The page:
-- What goes up, must come down. So NASA officials predict 6.2 tons of defunct satellite will make a fiery re-entry to the Earth's atmosphere sometime from Thursday to Saturday.
Debris from the space agency's defunct Upper Atmosphere Research Satellite (UARS) poses a 1-in-3,200 risk of hitting someone, according to a space agency analysis.
Depending on the exact altitude at which the satellite's final plunge starts, most likely on Friday, the debris could scatter anywhere from Siberia to South America.
If the satellite enters over a populated part of the world, "people should see quite a show," resembling a shooting star, even in the daytime, says NASA orbital debris expert Nicholas Johnson of the Johnson Space Center in Houston.
"We'll just not know precisely where it comes down, until it comes down," Johnson says.
The risk of debris striking anyone, he says, "is very low. In 45 years of spacecraft falling back to Earth, no one has been hurt."
The satellite will re-enter along a 500-mile path. When it comes down, the 17,000-mph re-entry should scatter 26 "potentially hazardous" pieces of debris, weighing 1,200 pounds total. Similar-sized spacecraft re-enter the atmosphere about once a year, Johnson says.
"NASA has to let the public know about it, but the chances of this harming anyone are just extraordinarily small," says Ray Williamson of the Secure World Foundation, a space law foundation in Superior, Colo. "Meteorites are a lot more commonplace, and we don't hide under our desks all day because of them."
Launched in 1991 on a space shuttle mission, the satellite measured upper air chemistry, including the depleted ozone layer, and gauged the effects of the sun's solar cycle on the atmosphere.
In 2005, space agency managers halted the spacecraft's operations and used up its fuel to lower the spacecraft to its present re-entry orbit to keep it from cluttering space and producing orbital debris hazardous to other spacecraft.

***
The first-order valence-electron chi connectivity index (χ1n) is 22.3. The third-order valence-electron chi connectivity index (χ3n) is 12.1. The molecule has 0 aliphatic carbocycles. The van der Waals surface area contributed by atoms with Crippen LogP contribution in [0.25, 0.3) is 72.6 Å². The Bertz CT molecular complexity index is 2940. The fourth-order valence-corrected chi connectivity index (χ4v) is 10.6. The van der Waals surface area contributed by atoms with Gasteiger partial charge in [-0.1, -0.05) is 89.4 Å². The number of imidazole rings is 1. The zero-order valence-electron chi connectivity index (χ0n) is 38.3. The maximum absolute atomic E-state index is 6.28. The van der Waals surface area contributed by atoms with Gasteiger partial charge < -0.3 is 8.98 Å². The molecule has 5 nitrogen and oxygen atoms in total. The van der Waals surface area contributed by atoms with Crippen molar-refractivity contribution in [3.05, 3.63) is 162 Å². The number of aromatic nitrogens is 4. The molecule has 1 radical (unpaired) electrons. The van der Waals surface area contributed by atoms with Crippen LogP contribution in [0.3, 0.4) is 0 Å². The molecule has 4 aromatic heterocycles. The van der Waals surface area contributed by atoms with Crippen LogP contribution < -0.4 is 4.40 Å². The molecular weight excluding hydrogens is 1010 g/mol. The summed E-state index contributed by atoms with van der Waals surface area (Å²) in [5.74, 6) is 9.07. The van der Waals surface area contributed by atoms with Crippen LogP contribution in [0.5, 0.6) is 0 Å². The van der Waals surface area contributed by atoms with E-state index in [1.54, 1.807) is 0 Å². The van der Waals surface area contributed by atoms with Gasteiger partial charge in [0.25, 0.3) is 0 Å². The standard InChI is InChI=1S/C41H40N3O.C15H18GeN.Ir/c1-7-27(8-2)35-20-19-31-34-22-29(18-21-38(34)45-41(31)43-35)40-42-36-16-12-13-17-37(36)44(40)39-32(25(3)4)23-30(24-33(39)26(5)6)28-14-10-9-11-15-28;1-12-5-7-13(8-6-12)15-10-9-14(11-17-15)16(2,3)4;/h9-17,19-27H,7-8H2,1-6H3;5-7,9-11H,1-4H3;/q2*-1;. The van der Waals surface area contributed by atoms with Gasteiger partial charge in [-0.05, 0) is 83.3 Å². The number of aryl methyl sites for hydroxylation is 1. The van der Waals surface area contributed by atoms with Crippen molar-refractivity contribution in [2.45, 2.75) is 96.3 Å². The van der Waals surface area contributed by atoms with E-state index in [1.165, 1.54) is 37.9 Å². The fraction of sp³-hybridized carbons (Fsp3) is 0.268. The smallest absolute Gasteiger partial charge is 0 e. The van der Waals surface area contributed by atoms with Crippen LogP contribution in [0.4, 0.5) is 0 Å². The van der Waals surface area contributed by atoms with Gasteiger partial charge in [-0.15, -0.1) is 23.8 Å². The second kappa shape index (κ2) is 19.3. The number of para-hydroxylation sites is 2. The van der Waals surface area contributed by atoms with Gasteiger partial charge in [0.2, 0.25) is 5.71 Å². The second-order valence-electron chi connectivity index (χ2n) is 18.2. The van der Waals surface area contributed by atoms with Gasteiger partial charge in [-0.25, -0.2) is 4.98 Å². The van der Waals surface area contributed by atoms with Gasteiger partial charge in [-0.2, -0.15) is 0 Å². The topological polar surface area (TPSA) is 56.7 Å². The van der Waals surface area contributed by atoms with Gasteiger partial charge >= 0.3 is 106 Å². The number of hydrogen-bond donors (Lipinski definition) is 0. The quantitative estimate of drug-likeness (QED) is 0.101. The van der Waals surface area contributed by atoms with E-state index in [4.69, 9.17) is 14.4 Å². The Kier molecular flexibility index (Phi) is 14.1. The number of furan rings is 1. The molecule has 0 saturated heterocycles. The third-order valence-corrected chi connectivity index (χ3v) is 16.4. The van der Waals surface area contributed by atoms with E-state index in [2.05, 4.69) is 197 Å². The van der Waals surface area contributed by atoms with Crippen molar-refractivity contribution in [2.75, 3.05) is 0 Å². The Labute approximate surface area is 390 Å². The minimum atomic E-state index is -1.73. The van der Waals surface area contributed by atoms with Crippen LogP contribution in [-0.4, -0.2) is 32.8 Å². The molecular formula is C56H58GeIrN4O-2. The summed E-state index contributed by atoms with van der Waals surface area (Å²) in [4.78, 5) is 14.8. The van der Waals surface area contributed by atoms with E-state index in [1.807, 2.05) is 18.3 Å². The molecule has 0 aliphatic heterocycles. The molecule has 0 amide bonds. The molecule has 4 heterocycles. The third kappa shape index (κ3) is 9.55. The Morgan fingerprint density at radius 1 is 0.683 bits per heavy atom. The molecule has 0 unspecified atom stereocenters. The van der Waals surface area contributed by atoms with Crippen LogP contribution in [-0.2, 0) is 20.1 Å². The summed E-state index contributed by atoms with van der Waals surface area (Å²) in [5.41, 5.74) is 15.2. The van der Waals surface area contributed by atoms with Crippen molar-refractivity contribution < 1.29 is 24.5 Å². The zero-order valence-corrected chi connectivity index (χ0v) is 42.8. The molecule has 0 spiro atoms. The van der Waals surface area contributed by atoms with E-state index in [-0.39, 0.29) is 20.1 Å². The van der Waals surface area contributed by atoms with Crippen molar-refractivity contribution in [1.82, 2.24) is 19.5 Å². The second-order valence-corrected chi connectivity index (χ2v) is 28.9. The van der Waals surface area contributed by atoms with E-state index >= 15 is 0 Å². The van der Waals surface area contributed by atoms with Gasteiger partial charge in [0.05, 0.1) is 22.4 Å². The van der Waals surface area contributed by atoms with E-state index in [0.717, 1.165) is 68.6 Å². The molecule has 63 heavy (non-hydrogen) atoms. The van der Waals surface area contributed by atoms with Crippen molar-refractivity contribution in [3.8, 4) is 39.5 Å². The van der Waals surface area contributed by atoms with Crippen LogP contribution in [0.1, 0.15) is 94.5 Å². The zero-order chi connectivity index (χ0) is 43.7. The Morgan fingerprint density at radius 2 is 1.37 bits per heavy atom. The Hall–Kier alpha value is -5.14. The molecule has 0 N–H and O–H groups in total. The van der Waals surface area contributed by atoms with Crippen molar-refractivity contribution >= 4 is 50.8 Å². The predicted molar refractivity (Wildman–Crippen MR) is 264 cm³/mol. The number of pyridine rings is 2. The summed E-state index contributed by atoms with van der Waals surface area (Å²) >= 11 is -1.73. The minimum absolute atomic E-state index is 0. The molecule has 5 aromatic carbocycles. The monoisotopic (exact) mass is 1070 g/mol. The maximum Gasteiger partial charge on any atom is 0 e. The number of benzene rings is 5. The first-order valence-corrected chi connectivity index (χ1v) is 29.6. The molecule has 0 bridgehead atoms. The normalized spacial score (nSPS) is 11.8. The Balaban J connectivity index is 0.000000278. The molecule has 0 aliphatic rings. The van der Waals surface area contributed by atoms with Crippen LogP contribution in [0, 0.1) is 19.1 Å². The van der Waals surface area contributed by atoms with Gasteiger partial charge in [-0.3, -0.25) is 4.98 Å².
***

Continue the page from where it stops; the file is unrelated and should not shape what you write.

UARS suffered a small strike from a small piece of debris earlier in the year that shed four small pieces from the spacecraft, Johnson says.
UARS travels on a 140-mile-high orbit that carries it from 57 degrees north latitude to 57 degrees south latitude.
The orbit continuously shifts westward as the Earth turns.
Simulations suggest a re-entry within that range "with 99% accuracy," says U.S. Air Force Maj. Michael Duncan of California's Vandenberg Air Force Base, which is monitoring the satellite.
Much of the satellite's orbit passes over the Pacific or uninhabited Siberia, Duncan says. Air Force monitors will give updates two hours apart as the expected re-entry time approaches.
Historically, U.S. and Russian space programs have controlled satellite re-entries by firing rockets to precisely aim them to Earth.
In 1979, for example, NASA used maneuvering rockets to delay the re-entry of the 77-ton Skylab to ensure it would re-enter over the Atlantic and Indian Oceans. Some parts landed in the Australian Outback.
NASA will face a big re-entry decision when the 460-ton International Space Station reaches the end of its service life after 2020.
Discussions are underway to extend the station's service to 2028.
UARS lacks any fuel to take it lower than its present orbit, necessitating the uncontrolled plunge.
According to NASA's analysis, sturdier parts from the satellite, such as solid steel gyroscope rings or fuel tanks, will survive the fall.
"NASA faces a bit of a bind here where alerting the public to the re-entry probably makes more news than the hazard here really deserves," Williamson says. "But then they have to worry about the public reaction if they didn't say anything."